|1998||Program||A National Telemedicine Project Strategy is adopted by the South African Department of Health. The system facilitates frequent contact between doctors in underdeveloped and developed areas.|
|1998||Policy||Medical Schemes Act is passed. This legislation regulates the medical schemes industry to prevent it from discriminating against "high risk" individuals like the aged and sick.|
|1999||Policy||Tobacco Products Control Amendment Act is passed. This legislation limits smoking in public places and makes the public aware of the health risks of tobacco by placing restrictions on tobacco advertisements.|
|2000||Policy||Pharmacy Amendment Act is passed. This legislation allows non-pharmacists to own pharmacies, with the aim of improving access to medicines.|
|2001||Policy||Free Basic Water Strategy defines water as a social and developmental good and basic human right.|
|2002||Policy||Mental Healthcare Act is passed. This legislation introduces a process to develop and redesign mental health services so as to grant basic rights to people with mental illnesses.|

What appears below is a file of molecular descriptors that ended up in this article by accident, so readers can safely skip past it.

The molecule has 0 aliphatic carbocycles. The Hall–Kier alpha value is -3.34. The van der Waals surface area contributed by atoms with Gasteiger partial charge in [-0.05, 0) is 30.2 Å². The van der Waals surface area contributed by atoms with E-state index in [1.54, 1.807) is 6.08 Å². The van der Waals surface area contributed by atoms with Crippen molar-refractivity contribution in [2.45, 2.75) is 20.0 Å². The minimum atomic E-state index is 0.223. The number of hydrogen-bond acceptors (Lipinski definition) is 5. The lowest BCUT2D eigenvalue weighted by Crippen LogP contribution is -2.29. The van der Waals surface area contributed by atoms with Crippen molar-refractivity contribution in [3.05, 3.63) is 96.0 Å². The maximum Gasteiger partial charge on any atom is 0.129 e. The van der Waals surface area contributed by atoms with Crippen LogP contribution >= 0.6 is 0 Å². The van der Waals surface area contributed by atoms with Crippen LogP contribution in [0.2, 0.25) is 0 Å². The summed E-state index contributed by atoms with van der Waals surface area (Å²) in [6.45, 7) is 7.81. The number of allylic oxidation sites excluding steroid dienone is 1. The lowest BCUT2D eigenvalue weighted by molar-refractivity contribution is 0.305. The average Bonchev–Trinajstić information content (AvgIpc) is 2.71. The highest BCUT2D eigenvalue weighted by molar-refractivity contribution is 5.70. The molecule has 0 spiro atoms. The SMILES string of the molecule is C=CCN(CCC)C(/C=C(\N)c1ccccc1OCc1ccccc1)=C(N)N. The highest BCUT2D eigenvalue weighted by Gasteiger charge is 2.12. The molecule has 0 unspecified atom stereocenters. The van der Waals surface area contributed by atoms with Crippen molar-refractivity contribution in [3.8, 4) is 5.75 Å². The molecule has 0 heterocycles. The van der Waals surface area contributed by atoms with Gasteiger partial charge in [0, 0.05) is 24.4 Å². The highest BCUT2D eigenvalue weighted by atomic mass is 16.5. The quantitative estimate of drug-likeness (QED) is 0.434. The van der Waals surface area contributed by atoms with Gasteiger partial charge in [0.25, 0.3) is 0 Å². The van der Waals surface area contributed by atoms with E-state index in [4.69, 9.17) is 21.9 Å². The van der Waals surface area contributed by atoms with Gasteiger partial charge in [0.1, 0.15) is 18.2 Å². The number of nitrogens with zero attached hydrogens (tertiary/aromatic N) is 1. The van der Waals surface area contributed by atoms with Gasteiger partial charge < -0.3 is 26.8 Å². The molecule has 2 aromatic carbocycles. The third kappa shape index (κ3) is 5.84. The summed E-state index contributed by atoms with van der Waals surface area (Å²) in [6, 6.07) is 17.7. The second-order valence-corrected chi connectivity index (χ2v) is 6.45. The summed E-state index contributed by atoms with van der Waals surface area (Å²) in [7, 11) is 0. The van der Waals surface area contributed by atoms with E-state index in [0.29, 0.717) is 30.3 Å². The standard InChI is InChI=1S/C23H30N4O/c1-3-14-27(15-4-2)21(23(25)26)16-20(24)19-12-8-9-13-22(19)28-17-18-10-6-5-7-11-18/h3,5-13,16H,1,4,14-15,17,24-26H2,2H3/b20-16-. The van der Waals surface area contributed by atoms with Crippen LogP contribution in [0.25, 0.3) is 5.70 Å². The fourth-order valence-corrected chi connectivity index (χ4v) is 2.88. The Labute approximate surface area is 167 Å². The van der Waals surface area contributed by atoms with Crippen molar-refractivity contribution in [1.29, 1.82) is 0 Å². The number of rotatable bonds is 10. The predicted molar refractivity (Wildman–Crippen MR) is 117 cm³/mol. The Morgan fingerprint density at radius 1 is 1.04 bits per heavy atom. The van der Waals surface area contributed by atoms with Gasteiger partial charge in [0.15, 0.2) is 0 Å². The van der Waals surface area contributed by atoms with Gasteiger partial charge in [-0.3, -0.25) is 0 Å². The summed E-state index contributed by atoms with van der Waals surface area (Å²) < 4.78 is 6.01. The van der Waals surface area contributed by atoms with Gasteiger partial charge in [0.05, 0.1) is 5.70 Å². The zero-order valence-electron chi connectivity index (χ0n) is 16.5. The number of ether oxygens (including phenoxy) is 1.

|2003||Program||The South African government launches the Hospital Revitalisation Programme, with a total budget of R 1.9 billion, in an attempt to improve the public health system. Under the program, hospital infrastructure, procurement of the necessary equipment and management skills are improved.|
|2003||Organization||The National Reference Centre for African Traditional Medicines is launched to research African herbs and to evaluate their medicinal value.|
|2004||Program||The South African government launches the Community Health Worker Programme to develop community-based generalist health workers. Their training combines competencies in health promotion, disease prevention, primary healthcare and health-resource networking, as well as coordination. 40,000 such workers are estimated to be in South Africa.|
|2004||Policy||National Health Act is passed. Under this legislation, both the district health system and primary health care are defined as provincial responsibilities.|
|2005||Policy||Nursing Act is passed. This legislation provides for the introduction of mandatory community service for nurses.|
|2006||Program||The National Human Resource Plan is launched by the South African Department of Health in an attempt to make up for the skills shortfall and to compensate for the loss of experienced health professionals from rural to urban areas, from the public to private sector, and from South Africa mainly to developed countries.|
|2006||Study||The Medicines Research Council (MRC) initiates toxicology studies to further study selected indigenous plants.|